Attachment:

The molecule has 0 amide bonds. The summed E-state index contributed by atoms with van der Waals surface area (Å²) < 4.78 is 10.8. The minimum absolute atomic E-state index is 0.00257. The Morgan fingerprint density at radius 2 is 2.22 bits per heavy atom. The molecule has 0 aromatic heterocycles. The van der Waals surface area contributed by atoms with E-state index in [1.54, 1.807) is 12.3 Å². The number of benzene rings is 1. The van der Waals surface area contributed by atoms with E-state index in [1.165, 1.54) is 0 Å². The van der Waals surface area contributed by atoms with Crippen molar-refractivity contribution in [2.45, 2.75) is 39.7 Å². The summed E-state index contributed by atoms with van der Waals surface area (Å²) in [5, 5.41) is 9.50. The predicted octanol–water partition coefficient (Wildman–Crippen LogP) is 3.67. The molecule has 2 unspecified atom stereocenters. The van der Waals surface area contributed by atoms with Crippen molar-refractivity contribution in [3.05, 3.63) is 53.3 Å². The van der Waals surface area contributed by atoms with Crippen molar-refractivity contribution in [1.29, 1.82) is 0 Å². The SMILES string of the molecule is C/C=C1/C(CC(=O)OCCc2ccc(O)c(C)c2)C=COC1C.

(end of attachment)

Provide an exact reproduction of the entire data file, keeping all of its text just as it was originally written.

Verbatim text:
The molecule has 0 amide bonds. The summed E-state index contributed by atoms with van der Waals surface area (Å²) < 4.78 is 10.8. The minimum absolute atomic E-state index is 0.00257. The Morgan fingerprint density at radius 2 is 2.22 bits per heavy atom. The molecule has 0 aromatic heterocycles. The van der Waals surface area contributed by atoms with E-state index in [1.54, 1.807) is 12.3 Å². The number of benzene rings is 1. The van der Waals surface area contributed by atoms with E-state index in [1.165, 1.54) is 0 Å². The van der Waals surface area contributed by atoms with Crippen molar-refractivity contribution in [2.45, 2.75) is 39.7 Å². The summed E-state index contributed by atoms with van der Waals surface area (Å²) in [5, 5.41) is 9.50. The predicted octanol–water partition coefficient (Wildman–Crippen LogP) is 3.67. The molecule has 2 unspecified atom stereocenters. The van der Waals surface area contributed by atoms with Crippen molar-refractivity contribution in [3.05, 3.63) is 53.3 Å². The van der Waals surface area contributed by atoms with Crippen molar-refractivity contribution in [1.29, 1.82) is 0 Å². The SMILES string of the molecule is C/C=C1/C(CC(=O)OCCc2ccc(O)c(C)c2)C=COC1C.